Pages 25 & 26
     There was but one recourse for us, to go where we could live as inexpensively as possible while I regained my strength and health and then search for suitable employment during a depression. Like so many others, our savings, represented by equities in stocks and bonds, had vanished in the stock market crashl We stored our furniture in Madison, loaded our car with such belongings as we could take, and drove to Huntsville, Alabama, where numerous relatives of Charlotte's lived, chiefly her sister and his band, the Johnstons.
     Golf and other exercise gradually rebuilt my strength during the ensuing three years there. Betty and Valerie married local boys and later bore a girl and boy respectively. Victor, Jr., graduated from Brown University and secured employment in New York City. We remaining three moved to Riverside, Illinois, a suburb of Chicago where I had again become associated with American Airlines as its Personnel Director under its president, C. R. Smith, a former associate Vice President of mine and a good friend. There Victor, Jr., was to meet and marry June Rothchild the daughter of near neighbors, and Virginia to meet and later to marry Harold A. Pinkert in New York, when we moved there from Chicago.
     From an employee personnel total of 1400 people, at the time of rejoining American, it grew to over 14,000 after we moved headquarters to La Guardia Airport, New York, and at the time of my retirement in 1948. The Personnel Department originally started with one secretary and myself grew to hold more than 260 when I left it. What I had been enabled to accomplish would not have been possible if Charlotte had done less in help and support when the going was not easy.
     Three occurences injected bitter with the sweet; a deep, scarring hurt, a gross injustice, and a bitter disillusionment:
     Betty, unwilling to condone her husband's conduct, secured a divorce, and with her little Betsy came to live with us in Riverside. After learning stenography, she helped me start an Employee Credit Union of eight members of with $750 in assets which at this writing has over $9,000,000 in assets. Her loyalty and unselfishness kept her working when she should have been under a doctor's care, not complaining of pain until it was too late to avoid a ruptured appendix from which she failed to recover, although over a hundred employees offered their blood for transfusions and one in particular from United Airlines. Betsy was to take her place in our lives as we raised and adopted her.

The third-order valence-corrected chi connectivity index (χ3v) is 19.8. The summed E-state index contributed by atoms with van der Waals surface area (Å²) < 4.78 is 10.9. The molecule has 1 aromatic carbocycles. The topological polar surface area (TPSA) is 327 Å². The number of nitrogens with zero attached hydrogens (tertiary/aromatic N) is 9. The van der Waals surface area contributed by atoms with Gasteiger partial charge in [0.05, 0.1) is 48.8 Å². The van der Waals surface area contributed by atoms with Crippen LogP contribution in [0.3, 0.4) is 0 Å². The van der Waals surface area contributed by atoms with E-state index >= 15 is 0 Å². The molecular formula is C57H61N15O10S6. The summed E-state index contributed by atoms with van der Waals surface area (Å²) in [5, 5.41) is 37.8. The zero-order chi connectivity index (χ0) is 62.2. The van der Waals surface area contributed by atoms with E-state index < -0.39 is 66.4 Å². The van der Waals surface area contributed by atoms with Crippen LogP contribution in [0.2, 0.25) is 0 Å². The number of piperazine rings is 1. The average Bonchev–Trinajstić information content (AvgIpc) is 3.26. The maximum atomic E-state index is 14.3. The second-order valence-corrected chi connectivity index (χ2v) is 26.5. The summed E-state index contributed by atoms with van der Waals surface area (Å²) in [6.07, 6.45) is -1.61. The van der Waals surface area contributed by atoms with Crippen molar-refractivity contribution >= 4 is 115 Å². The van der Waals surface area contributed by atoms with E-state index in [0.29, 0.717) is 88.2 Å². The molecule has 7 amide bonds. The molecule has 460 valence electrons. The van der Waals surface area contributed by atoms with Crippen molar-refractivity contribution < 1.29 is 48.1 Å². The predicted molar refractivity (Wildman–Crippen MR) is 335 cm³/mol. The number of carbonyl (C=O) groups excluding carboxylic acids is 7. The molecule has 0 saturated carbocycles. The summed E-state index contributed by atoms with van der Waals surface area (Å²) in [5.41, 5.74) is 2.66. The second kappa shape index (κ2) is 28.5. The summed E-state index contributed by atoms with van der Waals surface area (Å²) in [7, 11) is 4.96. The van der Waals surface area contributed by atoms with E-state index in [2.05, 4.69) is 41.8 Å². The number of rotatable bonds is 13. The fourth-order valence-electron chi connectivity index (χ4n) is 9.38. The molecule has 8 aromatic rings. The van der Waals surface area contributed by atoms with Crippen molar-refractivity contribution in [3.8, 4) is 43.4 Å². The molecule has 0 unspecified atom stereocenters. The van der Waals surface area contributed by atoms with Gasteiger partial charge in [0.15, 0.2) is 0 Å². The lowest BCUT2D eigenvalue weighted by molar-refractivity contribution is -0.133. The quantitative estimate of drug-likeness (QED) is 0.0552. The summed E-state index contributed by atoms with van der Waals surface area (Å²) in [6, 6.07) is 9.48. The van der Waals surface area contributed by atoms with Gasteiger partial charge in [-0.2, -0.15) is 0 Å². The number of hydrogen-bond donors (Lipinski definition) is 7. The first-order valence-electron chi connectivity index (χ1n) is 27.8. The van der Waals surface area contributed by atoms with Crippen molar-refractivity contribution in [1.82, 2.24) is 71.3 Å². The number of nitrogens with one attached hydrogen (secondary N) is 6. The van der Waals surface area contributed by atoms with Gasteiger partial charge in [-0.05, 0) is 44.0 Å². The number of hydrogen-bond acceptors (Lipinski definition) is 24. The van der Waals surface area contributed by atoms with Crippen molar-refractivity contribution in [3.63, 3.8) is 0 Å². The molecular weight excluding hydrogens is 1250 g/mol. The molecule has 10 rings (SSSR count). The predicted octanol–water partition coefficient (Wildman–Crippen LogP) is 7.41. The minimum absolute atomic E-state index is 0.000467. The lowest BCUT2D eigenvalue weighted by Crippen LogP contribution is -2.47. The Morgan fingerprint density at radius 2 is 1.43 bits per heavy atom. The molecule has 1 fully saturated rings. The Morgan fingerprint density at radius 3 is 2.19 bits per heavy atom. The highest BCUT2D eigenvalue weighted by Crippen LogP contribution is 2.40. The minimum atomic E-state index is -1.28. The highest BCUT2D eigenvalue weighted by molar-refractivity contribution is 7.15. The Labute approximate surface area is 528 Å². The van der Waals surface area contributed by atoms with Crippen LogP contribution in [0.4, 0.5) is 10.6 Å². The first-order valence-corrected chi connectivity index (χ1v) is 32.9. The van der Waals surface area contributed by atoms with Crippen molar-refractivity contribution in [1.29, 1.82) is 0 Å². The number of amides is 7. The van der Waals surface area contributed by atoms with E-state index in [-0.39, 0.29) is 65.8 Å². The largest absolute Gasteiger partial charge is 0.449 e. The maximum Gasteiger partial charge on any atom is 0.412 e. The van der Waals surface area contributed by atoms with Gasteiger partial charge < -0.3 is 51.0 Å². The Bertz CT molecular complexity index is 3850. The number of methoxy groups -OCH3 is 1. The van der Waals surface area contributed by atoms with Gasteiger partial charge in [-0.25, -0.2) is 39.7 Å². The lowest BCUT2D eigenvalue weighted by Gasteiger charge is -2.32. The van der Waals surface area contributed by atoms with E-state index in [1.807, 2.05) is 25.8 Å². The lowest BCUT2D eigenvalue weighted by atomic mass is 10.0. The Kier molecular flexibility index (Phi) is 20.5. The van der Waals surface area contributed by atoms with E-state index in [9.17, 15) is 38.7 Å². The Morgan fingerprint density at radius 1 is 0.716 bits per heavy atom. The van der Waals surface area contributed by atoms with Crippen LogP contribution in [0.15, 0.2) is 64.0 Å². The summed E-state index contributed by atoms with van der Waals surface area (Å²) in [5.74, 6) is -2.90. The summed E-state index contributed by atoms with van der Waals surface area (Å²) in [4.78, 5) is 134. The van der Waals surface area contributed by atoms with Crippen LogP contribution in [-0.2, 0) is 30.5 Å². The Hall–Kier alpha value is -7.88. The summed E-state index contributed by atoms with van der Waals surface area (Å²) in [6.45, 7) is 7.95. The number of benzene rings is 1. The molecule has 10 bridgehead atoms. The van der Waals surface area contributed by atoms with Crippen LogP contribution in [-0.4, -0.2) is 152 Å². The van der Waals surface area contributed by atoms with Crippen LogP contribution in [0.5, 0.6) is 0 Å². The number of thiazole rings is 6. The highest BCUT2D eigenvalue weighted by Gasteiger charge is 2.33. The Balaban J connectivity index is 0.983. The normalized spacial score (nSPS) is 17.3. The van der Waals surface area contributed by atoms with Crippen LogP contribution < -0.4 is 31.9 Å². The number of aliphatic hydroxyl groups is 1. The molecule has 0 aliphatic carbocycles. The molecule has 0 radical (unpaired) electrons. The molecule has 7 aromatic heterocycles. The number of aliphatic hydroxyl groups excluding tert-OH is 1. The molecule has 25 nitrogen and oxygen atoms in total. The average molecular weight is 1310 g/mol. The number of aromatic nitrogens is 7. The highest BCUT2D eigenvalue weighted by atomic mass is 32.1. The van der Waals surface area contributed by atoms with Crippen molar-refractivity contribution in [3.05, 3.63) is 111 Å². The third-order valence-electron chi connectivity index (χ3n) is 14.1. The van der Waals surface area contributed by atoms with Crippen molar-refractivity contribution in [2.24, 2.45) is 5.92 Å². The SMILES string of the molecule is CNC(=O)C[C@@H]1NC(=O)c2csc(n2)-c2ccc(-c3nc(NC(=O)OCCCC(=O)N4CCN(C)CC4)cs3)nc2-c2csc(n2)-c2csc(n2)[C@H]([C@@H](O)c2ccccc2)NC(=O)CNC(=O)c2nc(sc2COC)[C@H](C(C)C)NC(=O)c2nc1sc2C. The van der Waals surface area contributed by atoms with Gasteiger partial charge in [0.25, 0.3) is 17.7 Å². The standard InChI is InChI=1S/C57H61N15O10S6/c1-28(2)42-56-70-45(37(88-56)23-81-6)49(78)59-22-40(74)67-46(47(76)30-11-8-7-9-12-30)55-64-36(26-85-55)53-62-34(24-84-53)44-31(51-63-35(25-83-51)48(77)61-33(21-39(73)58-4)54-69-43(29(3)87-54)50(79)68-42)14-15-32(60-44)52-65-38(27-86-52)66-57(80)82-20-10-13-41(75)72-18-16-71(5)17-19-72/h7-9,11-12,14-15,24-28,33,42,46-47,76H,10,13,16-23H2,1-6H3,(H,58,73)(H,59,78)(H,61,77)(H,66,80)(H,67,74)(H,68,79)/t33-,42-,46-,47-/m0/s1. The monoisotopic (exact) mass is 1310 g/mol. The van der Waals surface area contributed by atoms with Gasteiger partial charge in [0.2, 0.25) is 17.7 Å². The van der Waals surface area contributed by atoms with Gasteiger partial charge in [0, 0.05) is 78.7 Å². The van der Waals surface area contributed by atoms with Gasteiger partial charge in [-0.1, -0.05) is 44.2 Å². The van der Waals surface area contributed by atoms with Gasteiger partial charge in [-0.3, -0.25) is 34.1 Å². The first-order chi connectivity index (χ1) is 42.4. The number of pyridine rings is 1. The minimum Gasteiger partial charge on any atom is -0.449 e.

While at Huntsville, a Syracuse bank carrying my loan on securities owned at the time of the market crash suggested I transferred such funds into higher grade securities which I heartily approved and so wrote them. At Chicago I was rejoiocing that the market was recovering and I could envision the eventual return of our lost assets when I received notice from local lawyers, representing the Syracuse bank, that I was being sued for a considerable sum they claimed due them. Hurrying to Syracuse I learned that the officials of the bank formerly dealt with had died or resigned and their successors had sold me out. To cover up such action they claimed they had been informed I had moved without notifying them and showed me a letter in an envelope addressed to Atlanta, Ga., and marked "Not here, return to sender". What a reprehensible, contemptable act for a supposedly reputable business. I had to make repayments over a period of years and then start rebuilding our finances.
     Finally, I had still had a host of friends in American Airlines. One such a claiment caused my leaving the Personnel Department some months prior to my retirement and taking on the duties of Assistant to the President until retired. I had opposed certain policies he wanted instituted and without my knowledge quietly went outside the company to secure a Personnel man to replace me. He later died without disclosing his peculiar brand of "friendship".
     Perhaps T. A. Macauley's friendship illustrates the kind I understand. He was always helpful, considerate, generous and thoughtful of otheres, especially his friends. Just recently, while driving from Key West to his California home, he took the time to make us a visit here in St. Petersburg. We had not seen each other for more than twenty years, but "Mac" had not changed from our days of close pilot association. During our reminiscing he said, "Vic, do you realize we are the only two left of the original Curtiss group of pilots at Newport News, and Memphis: Hill, Lees, Carlstrom, Johnson (Al), Acosta, MacGordon, Cogswell, you and me?" I had to acknowledge that I'd thought of that as I am given to reminiscing of the old days.. It was good to see "Mac", hear of his family.
From the collection of Victor Vernon III

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